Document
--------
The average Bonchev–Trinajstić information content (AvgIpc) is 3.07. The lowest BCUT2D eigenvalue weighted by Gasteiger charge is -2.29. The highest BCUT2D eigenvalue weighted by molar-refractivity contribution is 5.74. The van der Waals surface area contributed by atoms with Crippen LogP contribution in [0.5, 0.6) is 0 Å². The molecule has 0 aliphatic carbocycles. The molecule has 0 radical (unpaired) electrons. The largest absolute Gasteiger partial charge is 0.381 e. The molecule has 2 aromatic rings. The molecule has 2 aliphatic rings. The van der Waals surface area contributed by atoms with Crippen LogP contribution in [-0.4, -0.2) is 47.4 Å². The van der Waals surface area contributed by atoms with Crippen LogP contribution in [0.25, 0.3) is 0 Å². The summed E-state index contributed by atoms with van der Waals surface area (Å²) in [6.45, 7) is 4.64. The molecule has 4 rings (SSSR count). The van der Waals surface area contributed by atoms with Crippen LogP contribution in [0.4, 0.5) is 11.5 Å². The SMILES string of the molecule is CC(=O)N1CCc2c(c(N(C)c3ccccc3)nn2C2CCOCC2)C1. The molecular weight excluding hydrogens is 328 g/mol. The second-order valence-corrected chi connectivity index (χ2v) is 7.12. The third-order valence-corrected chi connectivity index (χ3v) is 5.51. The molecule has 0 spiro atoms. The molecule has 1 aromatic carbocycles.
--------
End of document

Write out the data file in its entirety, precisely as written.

The average Bonchev–Trinajstić information content (AvgIpc) is 3.07. The lowest BCUT2D eigenvalue weighted by Gasteiger charge is -2.29. The highest BCUT2D eigenvalue weighted by molar-refractivity contribution is 5.74. The van der Waals surface area contributed by atoms with Crippen LogP contribution in [0.5, 0.6) is 0 Å². The molecule has 0 aliphatic carbocycles. The molecule has 0 radical (unpaired) electrons. The largest absolute Gasteiger partial charge is 0.381 e. The molecule has 2 aromatic rings. The molecule has 2 aliphatic rings. The van der Waals surface area contributed by atoms with Crippen LogP contribution in [-0.4, -0.2) is 47.4 Å². The van der Waals surface area contributed by atoms with Crippen LogP contribution in [0.25, 0.3) is 0 Å². The summed E-state index contributed by atoms with van der Waals surface area (Å²) in [6.45, 7) is 4.64. The molecule has 4 rings (SSSR count). The van der Waals surface area contributed by atoms with Crippen LogP contribution in [0.4, 0.5) is 11.5 Å². The SMILES string of the molecule is CC(=O)N1CCc2c(c(N(C)c3ccccc3)nn2C2CCOCC2)C1. The molecular weight excluding hydrogens is 328 g/mol. The second-order valence-corrected chi connectivity index (χ2v) is 7.12. The third-order valence-corrected chi connectivity index (χ3v) is 5.51. The molecule has 0 spiro atoms. The molecule has 1 aromatic carbocycles.